There have been times in my life where I have felt like the strongest version of myself - the most creative, motivated, and insightful version. It's that feeling of "Yes! This is where I'm supposed to be!"...until I'm not again. It's taken me quite some time over the years to accept that this version isn't a constant - I've had times of defeat where I've paradoxically felt like the best version of myself, and times that were peaceful on the surface but where things just weren't clicking within. One of my favorite quotes has been on the forefront of my mind a lot over the last few months, both in my work as a psychotherapist and also on a personal level: "There are years that ask questions, and there are years that answer." The thread that runs through them all it is the courage, as well as the patience, to accept all of our years, especially the ones which seemingly hold no answers about what we are doing, where we should be, or how on Earth we'll ever get there.
I work with all of my clients in a framework for helping them find authenticity: appreciating their own character, avoiding getting lost in relationships, and coming into the strongest version of themselves. Sometimes I wish there was a guide I could hand people to give them the answers they are seeking; that it could only be so cut-and-dry. But then I realize I'd be denying them the work of the journey, serving my own need for a "fix-it" solution, and cheating them out of the years that ask questions.
There are themes that exist within all of us - anchors that reconnect us to our most authentic selves while we are in our in "question years." Let these questions be a guide in finding direction from within when the "years that answer" feel lifetimes away.
"How do I know where I end, and where the person next to me begins?"
Our boundaries are what help us trust ourselves as our own compass rather than the committing to the true North of others, listen to our own wants or needs rather than the "shoulds" of those around us, and feel comfort in eliciting difficult feedback or "negative" emotions - sadness, anger, blame, or disappointment - in our need to stay true to ourselves. Boundaries may feel foggy in years that ask questions, as the opinions, pressures, or needs of others may seem to surpass our own, particularly when we don't know exactly what it is that we need.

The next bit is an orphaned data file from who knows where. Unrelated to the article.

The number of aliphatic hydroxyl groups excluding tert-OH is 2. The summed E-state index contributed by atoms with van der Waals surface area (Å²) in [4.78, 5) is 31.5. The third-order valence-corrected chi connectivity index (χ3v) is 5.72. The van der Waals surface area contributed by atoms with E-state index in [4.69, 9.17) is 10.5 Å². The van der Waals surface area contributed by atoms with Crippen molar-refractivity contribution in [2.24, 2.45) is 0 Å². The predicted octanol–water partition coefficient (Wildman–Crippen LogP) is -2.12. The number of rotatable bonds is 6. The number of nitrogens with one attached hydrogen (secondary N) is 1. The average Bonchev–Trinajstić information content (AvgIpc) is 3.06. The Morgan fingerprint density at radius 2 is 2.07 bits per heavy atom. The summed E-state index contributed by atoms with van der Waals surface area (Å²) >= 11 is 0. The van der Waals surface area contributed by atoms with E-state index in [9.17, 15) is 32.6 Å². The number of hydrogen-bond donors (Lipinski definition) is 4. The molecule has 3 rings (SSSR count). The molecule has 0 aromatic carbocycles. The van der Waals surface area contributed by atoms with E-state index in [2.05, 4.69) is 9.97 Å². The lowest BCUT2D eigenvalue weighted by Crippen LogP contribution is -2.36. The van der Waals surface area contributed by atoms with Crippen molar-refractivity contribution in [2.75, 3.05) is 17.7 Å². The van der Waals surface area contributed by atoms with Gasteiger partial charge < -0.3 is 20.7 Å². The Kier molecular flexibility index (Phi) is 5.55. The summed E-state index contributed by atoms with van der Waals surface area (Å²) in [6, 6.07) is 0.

But boundaries let us know where our selves can end, before the people we relate to begin. It's a distinction that protects us, nurtures us, and allows for an appropriate level of control within relationships - and keeps us from getting lost in others. Boundaries are defined from within, rather than based on another's preference, and allow us to stay true to ourselves even when we are in the closest or most challenging of friendships and relationships. They are essential in the years that ask questions, and help differentiate our needs from those of others.
"What do I stand for, and am I growing? Am I questioning with openness to change?"
Do you have clarity in what you believe in and what circumstances feel right for you? Is your inner self able to stay constant regardless of who you are spending time with or what situation you may find yourself in? Do you listen to and trust your inner voice? And most importantly, are you committed to growth in your creeds, your preferences, and your life path? This is an area where we must be committed to asking questions and seeking answers, and then be patient with the process of needing to give them up as we grow throughout a lifetime. Clarity in what you believe is a lifelong process, and there is freedom in allowing the answers we've found in the past to dissipate, evolve, or reemerge as we grow.
"Am I staying connected to myself in spite of it all?"
There are years that ask painful questions - questions around death, heartbreak, trauma, unexpected failures, and a general doubt of, "What am I really doing here?" We may get swept away in the pain of these years, the questions of regret, and the confusion of dealing with loss. These years especially are the years that we cannot afford to lose ourselves. If you are kindest to yourself when you are feeling your best, rather than your worst, you are not staying connected to yourself when you need you the most. Be patient in the years that ask questions. Dig into the process, rather than drifting away from connection. Support yourself, find self-compassion, and know that all of your years have meaning, whether they are providing you with questions or helping you find the answers.